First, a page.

Niche construction theory emphasizes how acquired characters play an evolutionary role, through transforming selective environments. This is particularly relevant to human evolution, where our species appears to have engaged in extensive environmental modification through cultural practices.[29] Such cultural practices are typically not themselves biological adaptations (rather, they are the adaptive product of those much more general adaptations, such as the ability to learn, particularly from others, to teach, to use language, and so forth, that underlie human culture).

Mathematical models have established that cultural niche construction can modify natural selection on human genes and drive evolutionary events. This interaction is known as gene-culture coevolution. There is now little doubt that human cultural niche construction has co-directed human evolution.[29] Humans have modified selection, for instance, by dispersing into new environments with different climatic regimes, devising agricultural practices or domesticating livestock. A well-researched example is the finding that dairy farming created the selection pressure that led to the spread of alleles for adult lactase persistence.[30] Analyses of the human genome have identified many hundreds of genes subject to recent selection, and human cultural activities are thought to be a major source of selection in many cases. The lactose persistence example may be representative of a very general pattern of gene-culture coevolution.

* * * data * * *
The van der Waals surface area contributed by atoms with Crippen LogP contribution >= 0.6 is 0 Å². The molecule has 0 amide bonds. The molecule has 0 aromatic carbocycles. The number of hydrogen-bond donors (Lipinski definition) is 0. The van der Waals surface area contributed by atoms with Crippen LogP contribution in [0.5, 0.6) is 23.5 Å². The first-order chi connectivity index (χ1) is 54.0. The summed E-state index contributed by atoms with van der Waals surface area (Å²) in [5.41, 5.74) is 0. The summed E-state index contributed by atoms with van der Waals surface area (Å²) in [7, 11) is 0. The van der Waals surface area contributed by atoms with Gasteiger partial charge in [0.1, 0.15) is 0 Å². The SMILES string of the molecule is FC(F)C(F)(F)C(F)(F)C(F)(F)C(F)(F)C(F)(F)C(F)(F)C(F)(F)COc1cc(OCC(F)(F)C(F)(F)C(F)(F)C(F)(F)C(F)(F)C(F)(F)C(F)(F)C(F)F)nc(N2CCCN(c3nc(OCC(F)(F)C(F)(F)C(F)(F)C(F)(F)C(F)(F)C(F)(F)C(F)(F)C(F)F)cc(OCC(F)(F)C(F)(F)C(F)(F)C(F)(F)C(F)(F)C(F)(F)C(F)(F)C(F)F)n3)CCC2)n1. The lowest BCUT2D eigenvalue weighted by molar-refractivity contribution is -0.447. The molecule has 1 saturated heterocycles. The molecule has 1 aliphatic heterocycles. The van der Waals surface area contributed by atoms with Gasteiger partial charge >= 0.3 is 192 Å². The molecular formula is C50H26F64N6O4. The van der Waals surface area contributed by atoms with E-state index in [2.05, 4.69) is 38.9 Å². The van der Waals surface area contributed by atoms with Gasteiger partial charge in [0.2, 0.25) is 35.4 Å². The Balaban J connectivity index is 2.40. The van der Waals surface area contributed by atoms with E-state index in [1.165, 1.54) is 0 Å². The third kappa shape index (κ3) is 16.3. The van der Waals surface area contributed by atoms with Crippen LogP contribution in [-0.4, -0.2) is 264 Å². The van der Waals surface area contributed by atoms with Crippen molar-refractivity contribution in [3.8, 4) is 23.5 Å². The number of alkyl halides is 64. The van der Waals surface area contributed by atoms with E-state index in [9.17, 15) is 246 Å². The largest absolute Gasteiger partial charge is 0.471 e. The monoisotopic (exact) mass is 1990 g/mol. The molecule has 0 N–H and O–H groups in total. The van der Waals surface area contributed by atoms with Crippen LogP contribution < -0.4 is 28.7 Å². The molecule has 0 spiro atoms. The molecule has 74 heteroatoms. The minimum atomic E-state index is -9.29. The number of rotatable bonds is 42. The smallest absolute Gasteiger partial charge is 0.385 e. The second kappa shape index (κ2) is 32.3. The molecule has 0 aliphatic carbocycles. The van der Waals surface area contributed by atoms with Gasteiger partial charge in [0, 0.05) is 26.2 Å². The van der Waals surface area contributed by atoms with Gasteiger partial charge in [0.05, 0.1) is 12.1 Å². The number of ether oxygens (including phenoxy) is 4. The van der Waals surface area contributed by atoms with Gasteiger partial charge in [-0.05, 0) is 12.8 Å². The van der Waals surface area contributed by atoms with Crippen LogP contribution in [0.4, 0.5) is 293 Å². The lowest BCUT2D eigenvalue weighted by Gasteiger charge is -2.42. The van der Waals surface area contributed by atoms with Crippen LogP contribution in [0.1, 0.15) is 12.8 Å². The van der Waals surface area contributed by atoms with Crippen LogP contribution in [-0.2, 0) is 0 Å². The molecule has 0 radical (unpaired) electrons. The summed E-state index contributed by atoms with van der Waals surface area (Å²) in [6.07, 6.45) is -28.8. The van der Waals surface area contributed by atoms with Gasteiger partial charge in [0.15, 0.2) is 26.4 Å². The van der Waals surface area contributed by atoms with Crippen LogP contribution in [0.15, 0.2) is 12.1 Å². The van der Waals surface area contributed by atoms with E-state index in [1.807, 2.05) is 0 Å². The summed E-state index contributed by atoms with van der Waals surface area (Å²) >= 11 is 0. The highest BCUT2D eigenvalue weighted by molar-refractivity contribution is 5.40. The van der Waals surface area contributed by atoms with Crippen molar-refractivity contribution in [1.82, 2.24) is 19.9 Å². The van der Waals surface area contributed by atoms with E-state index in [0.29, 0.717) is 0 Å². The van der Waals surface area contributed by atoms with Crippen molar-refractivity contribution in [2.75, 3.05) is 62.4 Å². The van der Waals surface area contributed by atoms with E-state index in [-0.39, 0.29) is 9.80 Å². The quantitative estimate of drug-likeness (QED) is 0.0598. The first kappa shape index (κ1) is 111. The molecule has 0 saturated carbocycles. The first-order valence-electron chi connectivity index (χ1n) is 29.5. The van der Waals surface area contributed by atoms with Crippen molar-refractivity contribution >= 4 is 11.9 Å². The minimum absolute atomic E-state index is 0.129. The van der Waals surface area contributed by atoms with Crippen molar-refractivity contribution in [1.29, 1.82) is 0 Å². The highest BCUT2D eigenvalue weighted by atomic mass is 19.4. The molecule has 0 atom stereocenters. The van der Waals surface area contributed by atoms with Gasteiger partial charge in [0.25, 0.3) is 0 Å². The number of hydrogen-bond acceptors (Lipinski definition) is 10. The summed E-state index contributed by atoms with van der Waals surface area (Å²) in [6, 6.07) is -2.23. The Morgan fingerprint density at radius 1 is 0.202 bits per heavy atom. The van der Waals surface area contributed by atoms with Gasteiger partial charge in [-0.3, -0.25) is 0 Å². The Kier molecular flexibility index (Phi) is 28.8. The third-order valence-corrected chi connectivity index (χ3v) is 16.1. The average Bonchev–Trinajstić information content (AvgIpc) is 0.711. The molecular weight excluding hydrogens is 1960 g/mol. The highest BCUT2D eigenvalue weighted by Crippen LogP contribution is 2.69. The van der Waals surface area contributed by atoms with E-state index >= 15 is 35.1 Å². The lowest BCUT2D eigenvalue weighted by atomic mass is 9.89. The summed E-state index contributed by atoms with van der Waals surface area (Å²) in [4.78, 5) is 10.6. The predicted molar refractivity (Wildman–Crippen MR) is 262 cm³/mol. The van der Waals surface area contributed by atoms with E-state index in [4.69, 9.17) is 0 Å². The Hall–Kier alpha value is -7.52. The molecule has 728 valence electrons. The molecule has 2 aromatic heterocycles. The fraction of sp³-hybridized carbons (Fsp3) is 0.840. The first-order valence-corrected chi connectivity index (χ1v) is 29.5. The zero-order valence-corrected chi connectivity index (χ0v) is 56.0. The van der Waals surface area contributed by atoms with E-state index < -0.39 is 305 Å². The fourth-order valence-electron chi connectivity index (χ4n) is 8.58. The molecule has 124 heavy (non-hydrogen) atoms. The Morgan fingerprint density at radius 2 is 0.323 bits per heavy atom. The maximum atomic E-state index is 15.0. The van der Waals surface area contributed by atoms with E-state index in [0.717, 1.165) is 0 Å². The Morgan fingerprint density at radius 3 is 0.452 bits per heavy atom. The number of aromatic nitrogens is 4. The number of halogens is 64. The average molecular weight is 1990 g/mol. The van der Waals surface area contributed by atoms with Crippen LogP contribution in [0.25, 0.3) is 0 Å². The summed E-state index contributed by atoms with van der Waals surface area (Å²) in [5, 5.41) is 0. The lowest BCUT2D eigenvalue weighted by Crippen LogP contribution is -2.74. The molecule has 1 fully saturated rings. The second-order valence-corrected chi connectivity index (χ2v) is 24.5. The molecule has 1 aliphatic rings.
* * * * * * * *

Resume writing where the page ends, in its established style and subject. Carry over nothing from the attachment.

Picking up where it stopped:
Niche construction is also now central to several accounts of how language evolved. For instance, Derek Bickerton describes how our ancestors constructed scavenging niches that required them to communicate in order to recruit sufficient individuals to drive off predators away from megafauna corpses. He maintains that our use of language, in turn, created a new niche in which sophisticated cognition was beneficial.

Three academics published a related paper in 2016:

Ecological consequences of human niche construction: Examining long-term anthropogenic shaping of global species distributions

The reshaping of global biodiversity is one of the most significant impacts humans have had on Earth’s ecosystems. As our planet experiences its sixth “mass extinction event” (1), the effect of anthropogenic landscape modification, habitat fragmentation, overexploitation, and species invasions could not be more apparent (2, 3). These transformations are linked largely to the industrial economies, burgeoning populations, and dense transport networks of contemporary human societies.

Given that most forms of life go extinct, why would Christians not fight for their survival and thriving?

About Luke Ford

I've written five books (see My work has been covered in the New York Times, the Los Angeles Times, and on 60 Minutes. I teach Alexander Technique in Beverly Hills (